Personalize Your Pet’s Vaccinations
When tailoring a vaccination program for your individual animal — specifically as it concerns how often to boost the DHLPP vaccine — consider the following questions.
Does your dog:
- Have close contact with many different dogs?
- Meet and play with other dogs?
- Stay in a boarding kennel?
- Go to doggy daycare?
- Go to a grooming facility?
- Participate in dog shows or agility?
- Have exposure to a shelter environment?
- Visit dog parks?
- Run free or hunt?
In addition to the above checklist, your vet will consider the age, health status, lifestyle and previous vaccine history of your dog.
Take, for example, Lady Gaga, a 10-year-old Toy Poodle living in a suburban neighborhood who is rarely off-leash. Gaga has been given a DHPP vaccine every 3 years for the past 10 years.
Does she still need a booster every 3 years until she’s 16? Probably not.
Now let’s walk down the road and find Homer, the 9-year-old coonhound. Whoops! We can’t find Homer because he broke through his fence again and will be gone for several hours, as he often does. When he comes home, his human will reward him by taking him to the dog park.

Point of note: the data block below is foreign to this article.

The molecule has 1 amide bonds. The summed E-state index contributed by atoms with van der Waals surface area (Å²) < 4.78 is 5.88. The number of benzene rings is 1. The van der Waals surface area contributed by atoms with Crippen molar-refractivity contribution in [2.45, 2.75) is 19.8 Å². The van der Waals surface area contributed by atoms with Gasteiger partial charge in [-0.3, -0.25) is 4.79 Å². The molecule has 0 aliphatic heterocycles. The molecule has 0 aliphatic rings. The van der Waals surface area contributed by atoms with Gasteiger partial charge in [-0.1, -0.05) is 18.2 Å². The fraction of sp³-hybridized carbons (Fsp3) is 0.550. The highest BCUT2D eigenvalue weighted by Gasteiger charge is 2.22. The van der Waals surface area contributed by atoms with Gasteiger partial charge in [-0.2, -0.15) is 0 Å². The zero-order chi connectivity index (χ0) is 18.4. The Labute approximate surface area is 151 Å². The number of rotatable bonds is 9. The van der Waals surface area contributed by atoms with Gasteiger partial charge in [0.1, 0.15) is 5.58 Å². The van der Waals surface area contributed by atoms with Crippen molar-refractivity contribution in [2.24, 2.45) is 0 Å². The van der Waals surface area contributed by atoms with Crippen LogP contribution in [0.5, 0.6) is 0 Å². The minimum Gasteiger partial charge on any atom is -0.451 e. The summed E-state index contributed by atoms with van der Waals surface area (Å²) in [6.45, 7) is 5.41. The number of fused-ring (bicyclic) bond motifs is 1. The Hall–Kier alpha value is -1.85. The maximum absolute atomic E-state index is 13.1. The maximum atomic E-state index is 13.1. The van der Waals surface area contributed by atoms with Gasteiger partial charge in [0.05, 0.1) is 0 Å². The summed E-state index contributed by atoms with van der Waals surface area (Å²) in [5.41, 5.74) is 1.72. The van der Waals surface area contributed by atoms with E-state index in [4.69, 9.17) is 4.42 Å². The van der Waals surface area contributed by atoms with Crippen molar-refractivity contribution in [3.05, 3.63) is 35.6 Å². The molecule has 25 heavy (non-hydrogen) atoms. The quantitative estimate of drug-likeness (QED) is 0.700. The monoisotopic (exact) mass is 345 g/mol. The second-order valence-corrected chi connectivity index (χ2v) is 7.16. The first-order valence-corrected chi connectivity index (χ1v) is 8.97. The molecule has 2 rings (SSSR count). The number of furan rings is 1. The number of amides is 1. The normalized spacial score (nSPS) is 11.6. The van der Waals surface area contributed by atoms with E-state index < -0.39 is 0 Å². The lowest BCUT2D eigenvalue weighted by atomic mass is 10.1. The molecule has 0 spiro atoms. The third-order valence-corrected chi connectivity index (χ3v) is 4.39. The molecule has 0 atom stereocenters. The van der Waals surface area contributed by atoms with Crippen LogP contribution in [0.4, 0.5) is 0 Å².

Should Homer continue to get a 3-year DHPP booster? Yes, I think so.
Final Thoughts on the DHPP or DHLPP Vaccine
Thanks to all of you for taking time to think about vaccination and vaccinating appropriately.
Vaccines protect pets’ lives. Modern veterinary medicine continues to improve vaccines and vaccine protocols.
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- Ford, Richard B., DVM, DACVIM, DACVPM (Hon), et al. “AAHA Canine Vaccination Guidelines, Revised 2017.” American Animal Hospital Association. 2017. https://www.aaha.org/guidelines/canine_vaccination_guidelines.aspx.
- “Canine Parvovirus.” American Veterinary Medical Association. Feb. 2016. https://ebusiness.avma.org/files/productdownloads/LR_COM_ClientBroch_CanineParvo_022416.pdf.
- Creevy, Kate E., DVM, DACVIM. “Overview of Infectious Canine Hepatitis.” Merck Veterinary Manual. https://www.merckvetmanual.com/generalized-conditions/infectious-canine-hepatitis/overview-of-infectious-canine-hepatitis.
- Day, Michael J., BVMS (Hon), PhD. “Vaccination in the 21st Century: Theory vs. Practice.” London Vet Show. 2011.
- Ettinger, Stephen, DVM, DACVIM, and Edward C. Feldman, DVM, DACVIM. Textbook of Veterinary Internal Medicine, 7th ed. Saunders, 2010.